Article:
On the other hand, Russian public diplomacy in Africa explores the targeted use of historical ties, existing anti-Western narratives, state-centric approach and educational programmes to enhance Moscow’s ‘soft power’ on the continent.  

In Southern Africa, a pattern of ‘differentiated courtship’ emerges clearly. By bridging Southern and Eastern Africa, its tactics include debt-for-development, nuclear energy, military and paramilitary cooperation, disinformation campaigns and election interference and sponsorship of political parties. 

Further in the Horn of Africa, Russia’s tactics for influence projections span from participating in anti-piracy missions to vaccine diplomacy. 

The war in Ukraine has elevated the level of scrutiny of Russia’s actions both in Europe and elsewhere in the world, including in Africa. Undeniably, Moscow is wooing African elites to serve its interests, African states are trying to play off Moscow, Washington, Brussels and Beijing for maximum advantage. While many complexities and nuances still remain in the relationships, it necessary not to over-generalize the unique features in the bilateral ties. 

In the context of a multipolar geopolitical order, Russia’s image of cooperation could be seen as highly enticing, but it is also based on illusions. Better still, Russia’s posture in a clash between illusions and reality. Russia, it appears, is a neo-colonial power dressed in anti-colonial clothes.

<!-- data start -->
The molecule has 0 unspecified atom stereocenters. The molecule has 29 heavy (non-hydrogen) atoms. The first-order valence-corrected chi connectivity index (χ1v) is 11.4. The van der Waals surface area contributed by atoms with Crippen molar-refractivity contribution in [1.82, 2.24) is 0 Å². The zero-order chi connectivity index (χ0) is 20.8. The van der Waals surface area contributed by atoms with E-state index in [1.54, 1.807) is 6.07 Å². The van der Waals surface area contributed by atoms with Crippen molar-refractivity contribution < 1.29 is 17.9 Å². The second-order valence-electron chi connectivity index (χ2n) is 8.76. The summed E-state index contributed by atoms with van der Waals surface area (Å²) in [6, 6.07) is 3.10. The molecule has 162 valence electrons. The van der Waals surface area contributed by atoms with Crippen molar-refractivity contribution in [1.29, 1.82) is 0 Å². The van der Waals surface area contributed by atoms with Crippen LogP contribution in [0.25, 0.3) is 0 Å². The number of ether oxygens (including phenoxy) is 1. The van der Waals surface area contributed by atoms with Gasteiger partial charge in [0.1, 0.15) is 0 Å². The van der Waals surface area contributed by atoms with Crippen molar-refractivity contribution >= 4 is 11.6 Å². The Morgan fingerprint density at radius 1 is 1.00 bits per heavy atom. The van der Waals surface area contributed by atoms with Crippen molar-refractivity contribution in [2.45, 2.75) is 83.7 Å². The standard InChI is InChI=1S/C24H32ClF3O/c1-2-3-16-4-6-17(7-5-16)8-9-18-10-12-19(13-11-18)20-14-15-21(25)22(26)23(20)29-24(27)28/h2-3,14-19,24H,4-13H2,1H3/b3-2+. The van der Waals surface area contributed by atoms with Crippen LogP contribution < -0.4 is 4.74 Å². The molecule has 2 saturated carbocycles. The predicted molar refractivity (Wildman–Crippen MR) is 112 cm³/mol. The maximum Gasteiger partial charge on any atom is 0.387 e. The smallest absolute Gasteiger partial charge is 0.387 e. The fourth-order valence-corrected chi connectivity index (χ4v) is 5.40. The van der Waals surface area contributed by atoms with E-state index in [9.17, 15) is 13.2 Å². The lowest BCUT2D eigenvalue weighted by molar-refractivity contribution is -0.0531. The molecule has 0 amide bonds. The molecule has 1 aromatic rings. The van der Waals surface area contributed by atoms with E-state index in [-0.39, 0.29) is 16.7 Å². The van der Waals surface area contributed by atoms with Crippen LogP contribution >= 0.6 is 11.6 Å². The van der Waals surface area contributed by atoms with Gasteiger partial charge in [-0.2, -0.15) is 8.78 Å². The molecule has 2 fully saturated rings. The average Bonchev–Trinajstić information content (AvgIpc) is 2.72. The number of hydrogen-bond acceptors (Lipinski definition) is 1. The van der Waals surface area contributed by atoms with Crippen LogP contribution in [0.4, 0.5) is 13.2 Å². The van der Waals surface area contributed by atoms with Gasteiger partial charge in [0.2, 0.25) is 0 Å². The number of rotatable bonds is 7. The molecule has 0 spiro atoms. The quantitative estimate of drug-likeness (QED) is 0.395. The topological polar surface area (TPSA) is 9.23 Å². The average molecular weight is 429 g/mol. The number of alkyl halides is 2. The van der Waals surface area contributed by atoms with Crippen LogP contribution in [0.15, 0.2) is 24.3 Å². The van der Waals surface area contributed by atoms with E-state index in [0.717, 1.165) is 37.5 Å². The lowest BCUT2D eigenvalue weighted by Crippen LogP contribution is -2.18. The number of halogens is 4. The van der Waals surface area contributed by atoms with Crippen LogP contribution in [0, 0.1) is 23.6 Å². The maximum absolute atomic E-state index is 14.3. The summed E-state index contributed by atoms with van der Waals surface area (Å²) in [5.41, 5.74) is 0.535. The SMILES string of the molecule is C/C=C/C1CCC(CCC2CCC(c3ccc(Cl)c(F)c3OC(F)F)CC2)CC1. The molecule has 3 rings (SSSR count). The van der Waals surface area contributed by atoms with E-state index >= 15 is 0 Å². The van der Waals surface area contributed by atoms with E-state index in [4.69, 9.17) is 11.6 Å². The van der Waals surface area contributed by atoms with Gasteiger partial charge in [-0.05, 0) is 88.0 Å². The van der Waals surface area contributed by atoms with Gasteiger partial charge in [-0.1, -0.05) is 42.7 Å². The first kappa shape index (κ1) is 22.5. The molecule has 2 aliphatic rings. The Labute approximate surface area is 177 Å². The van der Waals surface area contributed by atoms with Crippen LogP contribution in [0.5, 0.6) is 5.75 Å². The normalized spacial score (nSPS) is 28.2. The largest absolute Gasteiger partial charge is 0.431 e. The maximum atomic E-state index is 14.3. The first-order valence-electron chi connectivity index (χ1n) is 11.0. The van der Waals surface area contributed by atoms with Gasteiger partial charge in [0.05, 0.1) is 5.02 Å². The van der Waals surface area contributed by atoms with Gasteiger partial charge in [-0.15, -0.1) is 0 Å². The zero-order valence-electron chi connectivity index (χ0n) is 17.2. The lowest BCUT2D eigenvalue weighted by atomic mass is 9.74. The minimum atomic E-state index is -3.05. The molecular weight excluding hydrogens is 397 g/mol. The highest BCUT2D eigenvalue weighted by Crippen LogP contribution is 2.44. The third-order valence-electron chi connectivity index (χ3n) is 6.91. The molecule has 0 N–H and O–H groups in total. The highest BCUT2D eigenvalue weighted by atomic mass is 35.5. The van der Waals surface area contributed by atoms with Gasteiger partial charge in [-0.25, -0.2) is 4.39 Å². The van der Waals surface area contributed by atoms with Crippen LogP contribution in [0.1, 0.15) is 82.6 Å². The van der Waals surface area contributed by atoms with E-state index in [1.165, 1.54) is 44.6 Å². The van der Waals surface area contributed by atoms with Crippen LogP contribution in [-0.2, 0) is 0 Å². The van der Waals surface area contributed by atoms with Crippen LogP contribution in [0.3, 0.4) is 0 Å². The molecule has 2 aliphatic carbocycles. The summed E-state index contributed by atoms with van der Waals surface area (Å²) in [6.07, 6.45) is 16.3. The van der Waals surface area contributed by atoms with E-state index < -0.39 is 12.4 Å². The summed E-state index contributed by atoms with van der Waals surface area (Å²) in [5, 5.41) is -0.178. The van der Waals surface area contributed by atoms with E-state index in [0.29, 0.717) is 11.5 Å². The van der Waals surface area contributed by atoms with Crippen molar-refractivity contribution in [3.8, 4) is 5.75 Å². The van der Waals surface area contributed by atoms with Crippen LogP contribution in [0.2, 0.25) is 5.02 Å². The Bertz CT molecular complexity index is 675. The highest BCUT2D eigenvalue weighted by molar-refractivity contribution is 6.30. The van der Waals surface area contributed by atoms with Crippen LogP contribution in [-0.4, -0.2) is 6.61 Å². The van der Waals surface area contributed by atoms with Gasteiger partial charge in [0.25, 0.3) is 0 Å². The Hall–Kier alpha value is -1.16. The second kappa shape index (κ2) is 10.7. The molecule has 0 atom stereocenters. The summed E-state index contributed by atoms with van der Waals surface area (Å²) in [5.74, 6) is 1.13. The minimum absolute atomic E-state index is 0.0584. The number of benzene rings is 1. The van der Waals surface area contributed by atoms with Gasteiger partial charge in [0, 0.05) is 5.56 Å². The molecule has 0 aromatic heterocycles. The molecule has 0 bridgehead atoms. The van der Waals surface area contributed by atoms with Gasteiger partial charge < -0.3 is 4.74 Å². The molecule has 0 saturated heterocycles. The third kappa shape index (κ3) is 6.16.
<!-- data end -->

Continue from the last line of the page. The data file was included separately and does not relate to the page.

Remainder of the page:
Russia looks more like a ‘virtual great power’ than a genuine challenger to European, American and Chinese influence. The second Russia-Africa Summit – if it indeed goes ahead in 2023 – will provide an ideal opportunity to reflect on progress since the inaugural gathering in 2019, and separate bluster from the facts on the ground. But, ‘who is courting whom’ in the current relations between Africa and Russia.

Kester Kenn Klomegah
Kester Kenn Klomegah
MD Africa Editor Kester Kenn Klomegah is an independent researcher and writer on African affairs in the EurAsian region and former Soviet republics. He wrote previously for African Press Agency, African Executive and Inter Press Service. Earlier, he had worked for The Moscow Times, a reputable English newspaper. Klomegah taught part-time at the Moscow Institute of Modern Journalism. He studied international journalism and mass communication, and later spent a year at the Moscow State Institute of International Relations. He co-authored a book “AIDS/HIV and Men: Taking Risk or Taking Responsibility” published by the London-based Panos Institute. In 2004 and again in 2009, he won the Golden Word Prize for a series of analytical articles on Russia's economic cooperation with African countries.